The government panel investigating widespread complaints of flight delays and cancellations by Cebu Pacific during the recent holiday rush doubts the carrier’s explanations, prompting it to gather its own data such as the number of dislocated passengers, routes affected, and total capacity versus seats sold and flown to determine overbooking.
The panel is composed of the Civil Aeronautics Board (CAB), the Civil Aviation Authority of the Philippines (CAAP), and the Manila International Airport Authority (MIAA). The CAB has authority to impose fines, suspensions, and even revocation of franchise if warranted.
“What is clear from the panel’s initial report is that Cebu Pacific had an appalling number of delayed flights from December 24 to 26. Cebu Pacific is blaming air traffic congestion, but this does not appear to be supported by the facts,” said Department of Transportation and Communications Secretary Jun Abaya.
“Six flights arrived late at NAIA in the early morning of December 24 alone. There was no congestion yet at that time. These incidents of tardiness caused a domino effect of delays throughout the rest of the day. And yet Cebu Pacific claims that it was congestion that caused the mess,” he explained.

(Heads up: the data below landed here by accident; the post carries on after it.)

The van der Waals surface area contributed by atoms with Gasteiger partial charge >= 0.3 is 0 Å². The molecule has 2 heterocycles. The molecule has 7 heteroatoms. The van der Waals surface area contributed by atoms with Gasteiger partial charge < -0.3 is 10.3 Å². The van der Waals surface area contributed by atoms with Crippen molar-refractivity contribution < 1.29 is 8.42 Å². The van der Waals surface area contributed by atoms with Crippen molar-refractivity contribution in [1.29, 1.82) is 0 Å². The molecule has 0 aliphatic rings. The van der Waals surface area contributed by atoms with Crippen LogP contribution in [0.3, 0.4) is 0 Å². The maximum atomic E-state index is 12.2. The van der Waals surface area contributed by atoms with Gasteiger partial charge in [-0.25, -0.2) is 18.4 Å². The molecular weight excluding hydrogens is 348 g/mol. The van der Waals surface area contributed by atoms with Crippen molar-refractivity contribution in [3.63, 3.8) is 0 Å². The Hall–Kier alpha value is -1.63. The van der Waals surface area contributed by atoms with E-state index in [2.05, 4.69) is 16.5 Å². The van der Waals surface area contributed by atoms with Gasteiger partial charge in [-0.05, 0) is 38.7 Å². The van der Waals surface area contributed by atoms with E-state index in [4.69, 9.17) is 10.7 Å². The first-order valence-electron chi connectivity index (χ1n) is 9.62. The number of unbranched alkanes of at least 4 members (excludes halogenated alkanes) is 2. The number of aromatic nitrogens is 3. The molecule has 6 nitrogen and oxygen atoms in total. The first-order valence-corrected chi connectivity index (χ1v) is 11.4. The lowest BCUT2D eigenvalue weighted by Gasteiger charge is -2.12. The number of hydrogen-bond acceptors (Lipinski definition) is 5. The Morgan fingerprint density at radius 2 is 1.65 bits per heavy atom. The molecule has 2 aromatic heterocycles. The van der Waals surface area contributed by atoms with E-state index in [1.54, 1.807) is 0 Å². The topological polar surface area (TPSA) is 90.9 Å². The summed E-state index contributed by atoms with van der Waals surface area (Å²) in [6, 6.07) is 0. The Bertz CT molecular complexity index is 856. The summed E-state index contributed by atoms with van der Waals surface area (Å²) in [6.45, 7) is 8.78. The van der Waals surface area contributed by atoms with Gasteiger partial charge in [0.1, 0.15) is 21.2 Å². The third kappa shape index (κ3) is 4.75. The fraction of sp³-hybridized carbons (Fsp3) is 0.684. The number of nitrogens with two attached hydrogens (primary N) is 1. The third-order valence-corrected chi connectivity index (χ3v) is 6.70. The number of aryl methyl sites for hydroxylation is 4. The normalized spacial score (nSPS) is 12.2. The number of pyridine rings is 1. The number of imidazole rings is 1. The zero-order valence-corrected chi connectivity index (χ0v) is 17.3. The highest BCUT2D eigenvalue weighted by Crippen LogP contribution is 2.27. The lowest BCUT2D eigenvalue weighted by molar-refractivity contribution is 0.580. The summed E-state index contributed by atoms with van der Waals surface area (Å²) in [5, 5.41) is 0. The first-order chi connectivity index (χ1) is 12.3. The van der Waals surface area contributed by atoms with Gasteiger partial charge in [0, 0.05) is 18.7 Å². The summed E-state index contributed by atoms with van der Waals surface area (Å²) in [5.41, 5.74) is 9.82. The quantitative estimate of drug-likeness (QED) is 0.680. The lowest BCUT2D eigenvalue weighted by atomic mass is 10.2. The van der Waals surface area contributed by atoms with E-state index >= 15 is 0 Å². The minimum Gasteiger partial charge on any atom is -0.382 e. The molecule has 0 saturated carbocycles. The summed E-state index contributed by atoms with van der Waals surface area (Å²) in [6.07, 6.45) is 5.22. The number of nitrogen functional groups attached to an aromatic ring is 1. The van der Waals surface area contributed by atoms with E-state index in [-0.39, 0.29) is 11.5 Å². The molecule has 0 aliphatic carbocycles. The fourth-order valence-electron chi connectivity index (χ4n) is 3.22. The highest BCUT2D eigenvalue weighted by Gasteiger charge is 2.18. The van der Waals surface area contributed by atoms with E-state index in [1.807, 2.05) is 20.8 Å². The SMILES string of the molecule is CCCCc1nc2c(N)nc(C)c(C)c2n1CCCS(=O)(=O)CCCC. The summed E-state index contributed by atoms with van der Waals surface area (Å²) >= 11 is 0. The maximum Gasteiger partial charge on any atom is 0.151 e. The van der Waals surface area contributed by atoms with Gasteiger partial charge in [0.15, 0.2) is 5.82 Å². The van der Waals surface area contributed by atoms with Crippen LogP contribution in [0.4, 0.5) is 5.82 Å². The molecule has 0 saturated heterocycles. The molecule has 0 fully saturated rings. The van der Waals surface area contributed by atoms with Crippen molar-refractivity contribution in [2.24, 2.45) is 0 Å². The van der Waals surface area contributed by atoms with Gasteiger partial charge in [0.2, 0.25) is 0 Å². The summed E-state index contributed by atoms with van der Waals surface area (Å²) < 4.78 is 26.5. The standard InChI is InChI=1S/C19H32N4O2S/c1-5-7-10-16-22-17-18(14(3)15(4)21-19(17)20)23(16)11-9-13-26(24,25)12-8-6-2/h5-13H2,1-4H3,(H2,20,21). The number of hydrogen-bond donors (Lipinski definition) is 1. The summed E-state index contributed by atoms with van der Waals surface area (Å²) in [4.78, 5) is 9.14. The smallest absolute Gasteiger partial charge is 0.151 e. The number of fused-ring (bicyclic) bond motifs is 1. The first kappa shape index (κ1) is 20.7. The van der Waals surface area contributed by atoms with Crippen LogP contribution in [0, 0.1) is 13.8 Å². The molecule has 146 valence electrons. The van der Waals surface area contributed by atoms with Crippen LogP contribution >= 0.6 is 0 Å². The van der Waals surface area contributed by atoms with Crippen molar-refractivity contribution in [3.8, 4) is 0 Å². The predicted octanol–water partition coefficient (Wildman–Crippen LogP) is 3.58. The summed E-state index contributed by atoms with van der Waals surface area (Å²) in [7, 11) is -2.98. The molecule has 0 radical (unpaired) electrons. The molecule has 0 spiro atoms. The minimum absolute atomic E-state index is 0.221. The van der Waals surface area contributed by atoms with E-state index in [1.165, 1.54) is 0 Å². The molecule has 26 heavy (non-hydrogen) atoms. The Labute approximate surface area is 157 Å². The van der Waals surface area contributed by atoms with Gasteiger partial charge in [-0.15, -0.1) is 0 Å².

“Worse, in the morning of December 26, only two check-in counters for domestic flights were open. It was not until 11:00am that more counters were opened, after CAB and MIAA intervened,” the transport chief added.
According to data submitted by the airline to the panel last December 29, Cebu Pacific had a total of 20 cancelled flights and 288 delayed flights at Ninoy Aquino International Airport Terminal 3 from December 24 to 26. The breakdown submitted by the carrier is as follows:
|Flights Out of Manila||Dec. 24||Dec. 25||Dec. 26|
|Added (“Extra Section”)||6||5||5|
“The flying public deserves much better service than that. We sympathize with those who lost precious hours with their families and loved ones on Christmas, and we will see to it that Cebu Pacific will answer for any possible mismanagement,” Abaya warned.
Source: Public Information Division, DOTC